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Commander space station: it's & # 39; Absolutely a shame & # 39; to suggest that astronauts cause air leaks

Commander space station: it's & # 39; Absolutely a shame & # 39; to suggest that astronauts cause air leaks

The leader of the current mission aboard the International Space Station (ISS) rebounds against the suggestion that he or one of his crew members would have caused the recent air leak of the runway lab.

"I can say unequivocally that the crew had nothing to do with this," said NASA astronaut Drew Feustel, commanding ISS Expedition 56, during a space-to-ground interview with ABC News, reported Florida Today yesterday (September 11). ). "I think it is absolutely a shame and a bit embarrassing that everyone wastes every moment talking about something that the crew was involved in."

The leak story has turned quite a bit in recent weeks, so let's start at the beginning. [Russia’s Crewed Soyuz Space Capsule Explained (Infographic)]

On the night of August 29, ISS controllers noticed a slight pressure drop on the ground on board the outpost. They informed the crew the next day and the space pilots quickly followed the problem to a small hole in a Russian Soyuz spacecraft that was attached to the revolving lab.

Space station astronauts patched a small hole in the upper orbital module of the Soyuz MS-09 spacecraft (left) on August 30, 2018. Russian spacemen said that that hole was probably caused by a drill; researchers are currently trying to find out exactly what has happened.

Space station astronauts patched a small hole in the upper orbital module of the Soyuz MS-09 spacecraft (left) on August 30, 2018. Russian spacemen said that that hole was probably caused by a drill; researchers are currently trying to find out exactly what has happened.

Credit: NASA / Space.com

Cosmonaut Sergey Prokopyev, the Soyuz commander, repaired the 2 millimeter (0.08 inch) hole with epoxy and gauze on August 30, apparently to solve the problem. The expedition 56 crew was never in danger, NASA officials have stressed.

Russian space officials quickly formed a commission to investigate the leak and its cause. And last week Dmitry Rogozin – the head of the Russian federal space agency Roscosmos – announced that the breach in the Soyuz wall was a borehole. The person who made the hole apparently had "a faltering hand," Rogozin added, calling the nearby scraps that had probably occurred when the drill slips.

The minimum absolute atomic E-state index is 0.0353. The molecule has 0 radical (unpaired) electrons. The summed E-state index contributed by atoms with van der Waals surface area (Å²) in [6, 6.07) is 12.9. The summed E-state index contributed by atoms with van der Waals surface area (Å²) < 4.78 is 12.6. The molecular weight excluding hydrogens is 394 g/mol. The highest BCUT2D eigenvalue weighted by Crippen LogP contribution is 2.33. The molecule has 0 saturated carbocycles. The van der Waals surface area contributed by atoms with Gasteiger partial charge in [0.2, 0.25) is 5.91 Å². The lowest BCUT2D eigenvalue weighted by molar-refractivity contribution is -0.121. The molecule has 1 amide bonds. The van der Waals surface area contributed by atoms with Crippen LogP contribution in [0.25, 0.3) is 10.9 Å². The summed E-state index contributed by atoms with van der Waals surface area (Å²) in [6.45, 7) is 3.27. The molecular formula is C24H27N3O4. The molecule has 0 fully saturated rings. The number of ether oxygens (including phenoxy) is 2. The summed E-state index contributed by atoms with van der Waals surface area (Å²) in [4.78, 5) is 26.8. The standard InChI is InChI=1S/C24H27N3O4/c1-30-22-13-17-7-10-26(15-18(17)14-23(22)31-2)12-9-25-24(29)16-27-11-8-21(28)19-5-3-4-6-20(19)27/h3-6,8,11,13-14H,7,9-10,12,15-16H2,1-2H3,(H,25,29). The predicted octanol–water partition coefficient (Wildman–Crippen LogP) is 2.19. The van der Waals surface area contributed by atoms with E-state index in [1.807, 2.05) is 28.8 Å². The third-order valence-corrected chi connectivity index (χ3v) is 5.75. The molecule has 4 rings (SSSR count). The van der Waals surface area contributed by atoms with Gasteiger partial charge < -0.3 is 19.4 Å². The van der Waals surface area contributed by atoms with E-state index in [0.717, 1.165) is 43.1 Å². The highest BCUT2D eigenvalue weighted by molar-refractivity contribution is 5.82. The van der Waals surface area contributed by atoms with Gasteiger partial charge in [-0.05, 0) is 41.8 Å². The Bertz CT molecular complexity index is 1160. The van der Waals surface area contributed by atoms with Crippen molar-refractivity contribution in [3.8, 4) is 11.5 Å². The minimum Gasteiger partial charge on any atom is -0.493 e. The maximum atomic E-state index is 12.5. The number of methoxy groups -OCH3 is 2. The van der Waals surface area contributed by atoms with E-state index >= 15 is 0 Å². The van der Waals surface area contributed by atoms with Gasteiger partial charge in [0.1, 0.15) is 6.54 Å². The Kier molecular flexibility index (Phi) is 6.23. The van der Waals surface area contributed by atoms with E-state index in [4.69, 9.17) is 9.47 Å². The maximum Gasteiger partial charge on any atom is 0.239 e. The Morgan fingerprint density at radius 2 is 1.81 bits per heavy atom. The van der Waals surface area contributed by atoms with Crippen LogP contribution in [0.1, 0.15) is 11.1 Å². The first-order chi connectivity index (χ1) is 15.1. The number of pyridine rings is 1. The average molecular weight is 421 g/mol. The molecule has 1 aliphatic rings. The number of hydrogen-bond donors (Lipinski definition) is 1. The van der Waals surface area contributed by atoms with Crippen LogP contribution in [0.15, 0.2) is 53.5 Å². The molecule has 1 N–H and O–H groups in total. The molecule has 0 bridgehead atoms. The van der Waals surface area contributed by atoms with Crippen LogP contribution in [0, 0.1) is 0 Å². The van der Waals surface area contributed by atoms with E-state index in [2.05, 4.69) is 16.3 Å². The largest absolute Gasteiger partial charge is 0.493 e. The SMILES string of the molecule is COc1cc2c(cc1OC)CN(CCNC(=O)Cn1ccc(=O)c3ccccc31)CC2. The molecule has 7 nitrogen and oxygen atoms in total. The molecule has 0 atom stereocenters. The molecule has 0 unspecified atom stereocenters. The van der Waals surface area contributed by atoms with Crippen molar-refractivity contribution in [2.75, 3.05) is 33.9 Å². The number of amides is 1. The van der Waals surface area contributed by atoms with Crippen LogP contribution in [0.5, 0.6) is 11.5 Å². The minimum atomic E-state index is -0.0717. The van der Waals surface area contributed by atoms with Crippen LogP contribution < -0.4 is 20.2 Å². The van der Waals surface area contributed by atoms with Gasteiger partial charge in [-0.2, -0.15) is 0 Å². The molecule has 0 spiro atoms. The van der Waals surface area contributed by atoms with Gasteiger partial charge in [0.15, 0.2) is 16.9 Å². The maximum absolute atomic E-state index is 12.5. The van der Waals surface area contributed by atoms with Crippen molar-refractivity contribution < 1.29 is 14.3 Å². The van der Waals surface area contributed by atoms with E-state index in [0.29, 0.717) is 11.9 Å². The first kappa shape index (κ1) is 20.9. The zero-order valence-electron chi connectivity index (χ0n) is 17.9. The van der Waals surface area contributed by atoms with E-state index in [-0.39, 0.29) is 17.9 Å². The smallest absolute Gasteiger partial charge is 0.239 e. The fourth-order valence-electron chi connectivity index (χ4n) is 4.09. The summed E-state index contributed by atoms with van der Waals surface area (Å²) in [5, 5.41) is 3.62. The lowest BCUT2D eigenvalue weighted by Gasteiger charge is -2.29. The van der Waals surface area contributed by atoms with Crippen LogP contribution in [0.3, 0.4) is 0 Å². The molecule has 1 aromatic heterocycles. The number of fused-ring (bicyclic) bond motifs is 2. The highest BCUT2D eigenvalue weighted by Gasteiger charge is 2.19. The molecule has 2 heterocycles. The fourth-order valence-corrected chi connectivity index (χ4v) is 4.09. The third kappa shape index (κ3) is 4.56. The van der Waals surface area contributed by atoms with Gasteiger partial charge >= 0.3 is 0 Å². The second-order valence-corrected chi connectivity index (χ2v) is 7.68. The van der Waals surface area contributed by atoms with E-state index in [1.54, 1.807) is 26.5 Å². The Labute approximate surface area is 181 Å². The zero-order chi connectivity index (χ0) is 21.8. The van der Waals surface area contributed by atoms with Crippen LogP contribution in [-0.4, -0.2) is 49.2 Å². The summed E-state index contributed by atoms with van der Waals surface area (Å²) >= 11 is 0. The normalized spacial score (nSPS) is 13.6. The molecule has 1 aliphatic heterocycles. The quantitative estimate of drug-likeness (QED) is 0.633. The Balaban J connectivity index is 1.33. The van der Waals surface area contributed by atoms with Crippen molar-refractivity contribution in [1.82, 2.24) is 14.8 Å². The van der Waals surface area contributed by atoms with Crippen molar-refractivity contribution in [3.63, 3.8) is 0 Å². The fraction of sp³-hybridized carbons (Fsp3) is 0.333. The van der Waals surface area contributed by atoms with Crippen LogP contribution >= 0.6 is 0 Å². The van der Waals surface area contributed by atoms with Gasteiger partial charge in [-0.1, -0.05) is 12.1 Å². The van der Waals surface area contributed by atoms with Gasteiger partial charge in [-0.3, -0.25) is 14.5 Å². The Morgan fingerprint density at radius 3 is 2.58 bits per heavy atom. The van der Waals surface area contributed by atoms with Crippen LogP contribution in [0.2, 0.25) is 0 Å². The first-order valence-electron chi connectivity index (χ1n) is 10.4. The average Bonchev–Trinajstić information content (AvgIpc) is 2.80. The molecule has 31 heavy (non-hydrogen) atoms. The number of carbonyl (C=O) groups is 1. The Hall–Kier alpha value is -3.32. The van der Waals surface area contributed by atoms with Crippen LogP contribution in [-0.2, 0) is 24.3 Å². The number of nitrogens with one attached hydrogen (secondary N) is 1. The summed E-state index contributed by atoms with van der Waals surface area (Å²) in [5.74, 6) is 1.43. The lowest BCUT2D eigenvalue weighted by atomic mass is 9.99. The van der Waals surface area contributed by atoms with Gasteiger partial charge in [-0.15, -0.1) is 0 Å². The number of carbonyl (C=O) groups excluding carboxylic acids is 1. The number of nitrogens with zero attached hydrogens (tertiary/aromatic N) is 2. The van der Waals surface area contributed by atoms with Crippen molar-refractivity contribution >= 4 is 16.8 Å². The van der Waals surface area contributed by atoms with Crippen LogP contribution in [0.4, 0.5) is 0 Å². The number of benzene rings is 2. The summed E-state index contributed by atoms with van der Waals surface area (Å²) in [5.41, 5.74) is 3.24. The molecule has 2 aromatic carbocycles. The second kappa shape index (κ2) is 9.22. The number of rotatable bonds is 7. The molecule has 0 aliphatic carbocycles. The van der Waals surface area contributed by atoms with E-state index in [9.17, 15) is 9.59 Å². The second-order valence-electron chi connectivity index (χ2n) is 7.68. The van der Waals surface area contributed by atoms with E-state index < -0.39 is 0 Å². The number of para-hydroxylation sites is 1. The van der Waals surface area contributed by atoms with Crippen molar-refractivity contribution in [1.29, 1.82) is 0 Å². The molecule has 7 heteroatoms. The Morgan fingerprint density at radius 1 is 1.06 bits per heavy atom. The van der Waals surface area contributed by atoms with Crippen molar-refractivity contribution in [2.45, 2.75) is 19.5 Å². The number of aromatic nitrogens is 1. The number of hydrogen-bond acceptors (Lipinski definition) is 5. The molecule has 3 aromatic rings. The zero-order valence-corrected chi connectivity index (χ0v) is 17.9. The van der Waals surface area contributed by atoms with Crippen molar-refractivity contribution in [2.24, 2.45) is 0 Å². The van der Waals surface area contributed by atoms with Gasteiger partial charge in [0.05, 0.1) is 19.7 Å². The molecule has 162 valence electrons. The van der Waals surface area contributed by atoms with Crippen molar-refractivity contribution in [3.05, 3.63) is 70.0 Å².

Rogozin further promised that officials would determine whether the hole was deliberately or accidentally drilled, "either on earth or in space."

It is this last piece – the implication that Expedition 56 crew members might be responsible – that apparently caused the fury of Feustel.

In his interview with ABC News, Feustel urged the ISS managers to find out exactly what happened, by saying that "the implications are huge for the entire space program". And he praised the crew of Expedition 56 for dealing with a difficult situation.

"I can not say enough about the performance of the crew, how we reacted, how we reacted, how we stayed together and continued to work as a team, just as we always do, for the safety of ourselves, the safety of the spacecraft. and the certainty of mission priorities, "said Feustel according to Florida Today.

The hole was in the upper "orbital module" of the Soyuz, which arrived at the ISS in June. The spacecraft is scheduled to leave the ISS in December, with Prokopyev, NASA astronaut Serena Auñón chancellor and astronaut from the European space agency Alexander Gerst returning to Earth. The gap should not be a problem during this return journey, officials from NASA have said. (Soyuz track modules are designed to burn in the Earth's atmosphere.)

Soyuz spacecraft were driven to and from a service by ISS crew members only because NASA withdrew its space shuttle fleet in 2011. Private space taxis developed by SpaceX and Boeing, however, must soon be ready to take on part of that responsibility; both vehicles are scheduled to start next year with manned test flights.

Follow Mike Wall on Twitter @michaeldwall and Google+. follow us @Spacedotcom, Facebook or Google+. Originally published on Space.com.